News 20 Jul 2016

Review: 2016 Kawasaki Z1000 ABS test rides the 2016 Kawasaki Z1000 ABS.

Words: Matthew Shields

When it comes to legendary nakedbikes, there are a few model line-ups that come to mind no matter what generation you are from. From early beginnings as Honda’s CB, Yamaha’s XJ or Suzuki’s GS, you will find machines in today’s model line-ups bearing similar, but not the same, names. But not Kawasaki: the Z is still very much alive, and for good reason.

Kawasaki’s Z1, when first released 1972, made the big bike world sit up and take notice of this Japanese shipbuilder. Honda’s CB750 had set the world alight with its big power and great handling a few years earlier, but the Z1 had more power, better handling and set the new benchmark for what the then superbike class had to deliver.

Image: Alex Gobert (Foremost Media).

The Zed redefined high-performance motorcycling and was the first mass-production sportsbike to feature a DOHC, four-cylinder engine — technology found only on factory racers or limited production sportsbikes at the time. The 903cc Z1 was the fastest production motorcycle of its era, and it had a reputation for great reliability and durability.

It was a sportsbike, but by the mid-70s sportsbikes were becoming leaner and more aggressively styled and by the 80s sportsbikes had fairings. Fast forward 40 years and today, the new Z1000 is still the very essence of the original Z1 but more refined, controlled, powerful and beautifully styled than ever. Purists will argue about that comment on styling, but you really need to see the new machine in the metal.

Image: Alex Gobert (Foremost Media).

For 2016 the styling scheme you see in the photos is labelled the Sugomi Edition with a distinctive colour on the forks, tank graphics and pillion seat highlights. The effort in the details is superb – the paint is deep, and the detail touches worthy of a limited-edition or up-spec machine. There is a grey version available if the crimson red one doesn’t tickle your fancy.

Powering the big nakedbike is a similar 1043cc four-cylinder engine found in the Versys 1000 and Ninja 1000. An evolved mill from a previous generation superbike, the Zeds engine is not short on performance. Tuned for low down, useable torque the Zed effortlessly gets moving. Though there’s 105kW on tap, the real focus of the engine’s performance is the torque of which the Zed has bucketloads!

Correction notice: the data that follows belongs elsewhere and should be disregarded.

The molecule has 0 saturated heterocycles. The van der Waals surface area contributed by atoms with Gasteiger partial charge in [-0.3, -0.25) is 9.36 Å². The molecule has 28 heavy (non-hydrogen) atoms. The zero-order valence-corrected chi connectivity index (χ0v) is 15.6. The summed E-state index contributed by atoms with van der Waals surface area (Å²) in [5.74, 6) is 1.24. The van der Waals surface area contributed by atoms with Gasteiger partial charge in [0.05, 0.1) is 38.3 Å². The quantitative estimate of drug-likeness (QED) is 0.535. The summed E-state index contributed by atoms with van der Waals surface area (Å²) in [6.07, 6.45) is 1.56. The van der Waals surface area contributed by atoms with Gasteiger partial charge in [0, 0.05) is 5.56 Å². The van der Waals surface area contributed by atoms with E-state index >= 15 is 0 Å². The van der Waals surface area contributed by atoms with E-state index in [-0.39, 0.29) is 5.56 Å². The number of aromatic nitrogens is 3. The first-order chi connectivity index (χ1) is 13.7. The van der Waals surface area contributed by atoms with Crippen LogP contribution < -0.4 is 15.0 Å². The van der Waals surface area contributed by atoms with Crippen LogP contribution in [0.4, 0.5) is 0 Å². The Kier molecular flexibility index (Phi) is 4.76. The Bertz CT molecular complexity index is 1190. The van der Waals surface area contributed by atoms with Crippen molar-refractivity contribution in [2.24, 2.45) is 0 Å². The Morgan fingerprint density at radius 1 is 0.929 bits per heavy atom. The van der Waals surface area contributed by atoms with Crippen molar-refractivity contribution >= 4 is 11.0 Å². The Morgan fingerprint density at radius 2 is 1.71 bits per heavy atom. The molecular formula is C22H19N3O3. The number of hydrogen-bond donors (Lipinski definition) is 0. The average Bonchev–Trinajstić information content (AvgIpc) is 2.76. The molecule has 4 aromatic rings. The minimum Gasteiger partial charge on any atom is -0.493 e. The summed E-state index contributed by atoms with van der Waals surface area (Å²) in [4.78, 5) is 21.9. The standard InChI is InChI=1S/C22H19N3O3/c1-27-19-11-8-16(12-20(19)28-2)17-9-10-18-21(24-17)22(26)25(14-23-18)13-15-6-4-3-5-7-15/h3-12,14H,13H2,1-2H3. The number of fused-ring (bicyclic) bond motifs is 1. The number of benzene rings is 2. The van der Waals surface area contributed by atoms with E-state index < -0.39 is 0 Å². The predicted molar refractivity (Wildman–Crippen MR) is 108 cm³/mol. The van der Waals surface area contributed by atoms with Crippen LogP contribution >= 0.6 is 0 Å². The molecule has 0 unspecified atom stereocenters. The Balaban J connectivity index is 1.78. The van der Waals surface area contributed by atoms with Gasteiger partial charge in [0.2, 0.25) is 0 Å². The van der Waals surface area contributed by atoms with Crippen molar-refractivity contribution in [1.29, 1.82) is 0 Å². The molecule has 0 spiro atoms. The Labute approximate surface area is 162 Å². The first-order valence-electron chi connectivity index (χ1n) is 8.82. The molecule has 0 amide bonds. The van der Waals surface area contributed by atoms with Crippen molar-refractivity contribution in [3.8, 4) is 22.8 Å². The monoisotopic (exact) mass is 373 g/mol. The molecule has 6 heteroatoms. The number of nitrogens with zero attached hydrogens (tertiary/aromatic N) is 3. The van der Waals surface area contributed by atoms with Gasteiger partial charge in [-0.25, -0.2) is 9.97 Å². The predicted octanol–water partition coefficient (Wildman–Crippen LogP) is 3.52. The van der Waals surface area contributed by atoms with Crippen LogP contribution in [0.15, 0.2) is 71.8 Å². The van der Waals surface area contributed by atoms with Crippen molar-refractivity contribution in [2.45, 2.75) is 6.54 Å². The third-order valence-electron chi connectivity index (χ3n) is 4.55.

Image: Alex Gobert (Foremost Media).

The power is hard-hitting right off the bottom-end while at the same time it is smooth and controllable. It doesn’t stop once you are on a roll and the big, fat band of torque continues to licence losing speeds – and then you click second. The superbike heritage of the engine is there in the Zed’s fast turn of speed, but the refinement that has gone into giving it a road-focussed power characteristic has really paid off for road riding.

The only other update for the 2016 model is a slipper clutch. Yep, as far as model updates go, it isn’t a big one, but Kawasaki got this machine very, very good when it was last updated in 2014 so it’s pretty much all that was needed. While a slipper clutch might seem like a small thing, it has calmed the rear-end down on aggressive corner entry or deceleration and at the same time has given a lighter actuation at the lever.

Image: Alex Gobert (Foremost Media).

The handling characteristic of the Zed is going to suit a lot of riders. It’s not aggressive or flighty and superbly controlled on a rough piece of road. On the road, you’d have it every day of the week over its superbike sibling ZX-10R for the way it is so well-balanced in all conditions, comfortable and at high-speed, too, it is especially stable. It wouldn’t be out of place on a racetrack especially with the stonking engine to back it up.

At the end of the day it all comes down to price, and you have to look at what you get for around $15k – not much when it comes to 1000cc nakedbikes. In the case of the Z1000, there is a lot though. There’s the top-notch Showa suspension, intricate detail touches and one of the highest quality finishes on a machine at its price point. And I haven’t even mentioned the performance again.

There’s a hell of a lot to like and a lot of value in the Zed 1000. It’s a true all-rounder in terms of performance on the road and will suit a lot of riders that are past the sportsbike stage of their lives but still looking for thrills and flare every other day of the week – like trackdays and having a top-notch machine under you when you want to get up it. Sounds just like the bike I need!


Capacity: 1043cc
Power: 105kW @ 10,000rpm
Torque: 111Nm @ 7300rpm
Wet weight: 221kg
Seat height: 815mm
Fuel capacity: 17L
Colours: Metallic Matt Carbon Gray and Candy Crimson Red
Price: $15,499+orc
Warranty: 24 months, unlimited km
Detailed specs: